The U S Department of Labor recently dropped a bomb when it announced dramatic revisions to overtime regulations. The new regs, which take effect in 2016, put into place new higher minimum salaries for exempt employees, even those who are compensated. Given this development, one thing is certain: employees have never had more cause to double-check their job descriptions and pay rates in search of lawsuit fodder. Is your business ready?
The FLSA generally requires that employers pay employees overtime—at least straight time plus one-half times their “regular rate” of pay for every hour they work in excess of 40 hours in a particular workweek. The FLSA and its interpretative regulations published by the DOL, however, exempt certain groups of employees from these overtime pay requirements. One such exemption, and by far the most commonly used, relates to employees working in jobs that the FLSA describes as executive, administrative, or professional—the so-called “white collar” exemptions.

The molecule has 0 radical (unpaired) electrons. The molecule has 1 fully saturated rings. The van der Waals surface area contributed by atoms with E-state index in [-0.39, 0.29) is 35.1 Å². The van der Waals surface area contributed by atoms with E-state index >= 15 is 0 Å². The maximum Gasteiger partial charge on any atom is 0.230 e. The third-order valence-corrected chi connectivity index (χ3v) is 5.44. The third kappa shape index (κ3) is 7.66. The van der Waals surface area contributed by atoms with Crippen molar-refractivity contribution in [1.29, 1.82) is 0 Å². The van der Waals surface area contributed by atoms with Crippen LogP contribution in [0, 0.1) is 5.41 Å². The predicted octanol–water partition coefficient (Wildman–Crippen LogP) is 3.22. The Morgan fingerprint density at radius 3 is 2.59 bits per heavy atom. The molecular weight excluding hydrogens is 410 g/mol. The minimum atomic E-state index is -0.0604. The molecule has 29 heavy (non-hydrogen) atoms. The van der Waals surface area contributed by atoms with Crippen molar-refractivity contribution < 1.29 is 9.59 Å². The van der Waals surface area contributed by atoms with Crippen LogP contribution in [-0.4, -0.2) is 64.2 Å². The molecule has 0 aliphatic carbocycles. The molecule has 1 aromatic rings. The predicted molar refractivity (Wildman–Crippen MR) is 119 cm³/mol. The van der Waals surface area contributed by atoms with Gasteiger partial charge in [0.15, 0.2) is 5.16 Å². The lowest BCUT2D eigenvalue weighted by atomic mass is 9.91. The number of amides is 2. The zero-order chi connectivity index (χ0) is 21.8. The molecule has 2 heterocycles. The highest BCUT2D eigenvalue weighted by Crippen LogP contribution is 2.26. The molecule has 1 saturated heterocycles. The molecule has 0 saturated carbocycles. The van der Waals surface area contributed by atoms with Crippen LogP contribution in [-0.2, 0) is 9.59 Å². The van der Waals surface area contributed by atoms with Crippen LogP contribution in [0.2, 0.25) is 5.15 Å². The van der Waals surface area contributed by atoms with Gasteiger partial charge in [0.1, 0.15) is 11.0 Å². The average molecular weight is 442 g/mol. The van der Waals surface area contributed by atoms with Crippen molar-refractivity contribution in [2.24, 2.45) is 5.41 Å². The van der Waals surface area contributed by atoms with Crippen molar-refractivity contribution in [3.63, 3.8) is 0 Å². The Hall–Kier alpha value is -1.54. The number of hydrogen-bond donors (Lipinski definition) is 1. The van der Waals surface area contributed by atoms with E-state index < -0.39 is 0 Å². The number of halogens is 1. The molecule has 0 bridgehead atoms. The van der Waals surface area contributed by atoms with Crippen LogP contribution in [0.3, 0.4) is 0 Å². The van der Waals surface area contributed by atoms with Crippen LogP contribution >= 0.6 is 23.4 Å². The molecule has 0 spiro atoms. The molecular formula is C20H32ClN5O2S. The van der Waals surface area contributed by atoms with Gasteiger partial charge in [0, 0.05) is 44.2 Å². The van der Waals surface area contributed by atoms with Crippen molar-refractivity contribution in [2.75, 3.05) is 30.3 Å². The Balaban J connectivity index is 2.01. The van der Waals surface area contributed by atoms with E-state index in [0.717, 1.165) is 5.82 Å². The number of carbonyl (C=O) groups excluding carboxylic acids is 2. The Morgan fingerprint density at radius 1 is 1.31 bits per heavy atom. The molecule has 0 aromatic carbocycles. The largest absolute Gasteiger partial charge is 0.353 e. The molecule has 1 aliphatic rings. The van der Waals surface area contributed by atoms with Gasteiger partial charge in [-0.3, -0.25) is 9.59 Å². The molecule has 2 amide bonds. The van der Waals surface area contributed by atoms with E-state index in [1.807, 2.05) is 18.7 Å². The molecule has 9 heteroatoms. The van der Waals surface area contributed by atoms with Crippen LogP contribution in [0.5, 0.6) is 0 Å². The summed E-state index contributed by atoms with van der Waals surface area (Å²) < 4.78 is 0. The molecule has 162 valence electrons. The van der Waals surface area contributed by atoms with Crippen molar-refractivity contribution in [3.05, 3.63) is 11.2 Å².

In order for employees to fall within one of the white collar exemptions, they must perform executive, administrative, or professional duties (the “duties” test) and make a certain weekly salary (described in the NPRM as the “salary level” requirement). The regulations also exempt “highly compensated” employees who “customarily and regularly” perform one of the exempt duties of an administrative, executive or professional employee, but who do not otherwise meet the duties test.
The primary change in the DOL’s proposed FLSA rules is an increase in the minimum weekly salary to the 40th percentile of weekly earnings for full-time salaried workers based on Bureau of Labor Statistics data. The DOL projects that the 2016 level will increase to $970 per week, or $50,440 per year. For highly compensated employees, the threshold will be set to the annualized value of the 90th percentile of earnings for full-time salaried workers, or $122,148 annually.
Smart Tip: It is estimated that as many as 80% of employers are misclassifying workers. Given the anticipated changes, now is the time for employers to critically evaluate past practices and make changes, to the extent necessary. Proactive action can help to mitigate past, present and future risk.